Thoughts from the Hagaddah
By Avi Lazerson
The Talmud tells us that we must begin the explanation of the seder by speaking of our disgrace. This is because when we describe the state of our disgrace, we in effect increase the praise and thanksgiving that we have for G-d who, in spite of our disgrace, took us out of Egypt.
The Talmud tells us that there was an argument between Rav and Shmuel, two of the most respected heads of learning in their time in Babylon. Rav said that we should begin by telling that we were descendants of idolaters, meaning the family of our patriarch, Abraham. Shmuel argues with him and says that we should say that we were slaves.
As all discussions and arguments that are found in the Talmud, the roots of the arguments are very deep. It is important for us to understand the rationale of Rav and Shmuel and why they reject they other's opposite view.
The famed Maharal of Prague, who is well known as the maker of the famous Golom, offers his explanation. He says that it is possible that the concept of disgrace can be viewed in two manners: physical and spiritual. The two views expressed by these famed sages of the Talmud correspond to those two concepts of disgrace.
Rav, who says that the disgrace that we should mention is that we were idolaters, sees the disgrace in spiritual terms. In the eyes of G-d nothing is as disgusting as a person who abandons G-d and gives his life in service to an idol. A physical disgrace is nothing since slavery is a product of G-d's desire that we, the Jewish people, should become slaves. Did not G-d Himself tell Abraham that his children would be slaves? So how could it be that slavery such as that which we Jews endured in Egypt be considered a disgrace?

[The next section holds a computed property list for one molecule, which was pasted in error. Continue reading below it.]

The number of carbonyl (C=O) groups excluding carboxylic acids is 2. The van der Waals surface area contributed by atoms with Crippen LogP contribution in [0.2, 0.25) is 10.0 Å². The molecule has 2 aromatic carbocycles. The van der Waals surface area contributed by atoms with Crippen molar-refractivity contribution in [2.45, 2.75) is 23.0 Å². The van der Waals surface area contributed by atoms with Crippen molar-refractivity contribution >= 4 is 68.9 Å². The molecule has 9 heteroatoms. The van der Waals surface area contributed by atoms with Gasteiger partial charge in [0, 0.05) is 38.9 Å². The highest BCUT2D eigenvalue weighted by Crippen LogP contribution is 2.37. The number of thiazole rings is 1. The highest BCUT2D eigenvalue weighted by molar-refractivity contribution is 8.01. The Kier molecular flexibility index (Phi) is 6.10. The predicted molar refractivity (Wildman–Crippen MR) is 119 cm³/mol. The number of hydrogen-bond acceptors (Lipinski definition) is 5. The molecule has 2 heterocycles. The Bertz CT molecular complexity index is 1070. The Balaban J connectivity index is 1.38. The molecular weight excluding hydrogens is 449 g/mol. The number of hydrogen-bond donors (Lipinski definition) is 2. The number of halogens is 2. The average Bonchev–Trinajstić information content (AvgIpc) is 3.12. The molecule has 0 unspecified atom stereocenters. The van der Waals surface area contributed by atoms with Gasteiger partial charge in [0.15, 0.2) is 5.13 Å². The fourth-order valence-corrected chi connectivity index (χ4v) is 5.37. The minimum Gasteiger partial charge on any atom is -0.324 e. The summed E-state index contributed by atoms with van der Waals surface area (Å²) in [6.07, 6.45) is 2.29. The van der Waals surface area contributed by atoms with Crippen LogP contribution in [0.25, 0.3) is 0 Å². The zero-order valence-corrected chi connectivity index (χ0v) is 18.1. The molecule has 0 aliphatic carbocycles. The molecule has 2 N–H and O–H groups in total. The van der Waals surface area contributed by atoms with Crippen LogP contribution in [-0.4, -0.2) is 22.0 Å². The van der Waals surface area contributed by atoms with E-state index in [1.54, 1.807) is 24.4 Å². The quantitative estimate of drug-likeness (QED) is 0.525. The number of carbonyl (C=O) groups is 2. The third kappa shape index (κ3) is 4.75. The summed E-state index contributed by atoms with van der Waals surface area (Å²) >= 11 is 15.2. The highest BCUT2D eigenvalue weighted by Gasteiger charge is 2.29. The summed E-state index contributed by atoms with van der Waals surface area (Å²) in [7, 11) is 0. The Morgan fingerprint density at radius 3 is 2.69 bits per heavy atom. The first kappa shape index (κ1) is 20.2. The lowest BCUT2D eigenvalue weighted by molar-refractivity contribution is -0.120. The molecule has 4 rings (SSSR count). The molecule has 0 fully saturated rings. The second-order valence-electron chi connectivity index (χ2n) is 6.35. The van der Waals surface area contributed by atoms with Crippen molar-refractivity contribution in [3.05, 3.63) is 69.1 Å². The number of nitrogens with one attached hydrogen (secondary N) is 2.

Shmuel on the other hand disagrees with him. Shmuel could very well claim that in the absolute world of G-d idolatry is of course the worst disgrace that man could bring upon himself. However, we at the seder are not concerned with the absolute truth as it is in the upper most worlds, but how we down at the seder look at things.
We have seen many examples of men who have given their life to idolatry, and yet, are looked upon by their fellow men as honorable and exemplary persons. What disgrace is there when a minister of idolatry is considered an honorable person and is treated with respect by the world around him. True in heaven, he is despicable and an abomination, but for his fellow man, he is revered.
Therefore, Shmuel will contend, the true disgrace that is to be mentioned at the seder is that of our being slaves in Egypt. A slave knows that he is in a state of disgrace, he can not live like a normal person, and he has no freedom to do as he needs and as he pleases. He is bought and sold like livestock. For Shmuel, this is the ultimate disgrace, because this is the disgrace that one feels in his soul.
What is the outcome of their argument?
The Haggada includes both opinions to be recited on Passover night. But Shmuel's explanation is the opinion that the Haggada uses to begin to answer the Four Questions.
This is as we mentioned, because, it is for us to feel on this night the great kindness that G-d did for us. That although we were in such a low level of disgrace, He kept his promise to Abraham and took us out from the bondage of Egypt and gave us the most precious of gifts, the Holy Torah, the Holy Land of Israel and the Temple.
And so may it be in our generation, even though we are not a generation of wholly righteous people, even though we may posess faults, may G-d grant us the dream of all generation, to see the righteous Messiah, together with the rebuilding of the Third Temple, speedily in our days.
from the April Passover 2004 Edition of the Jewish Magazine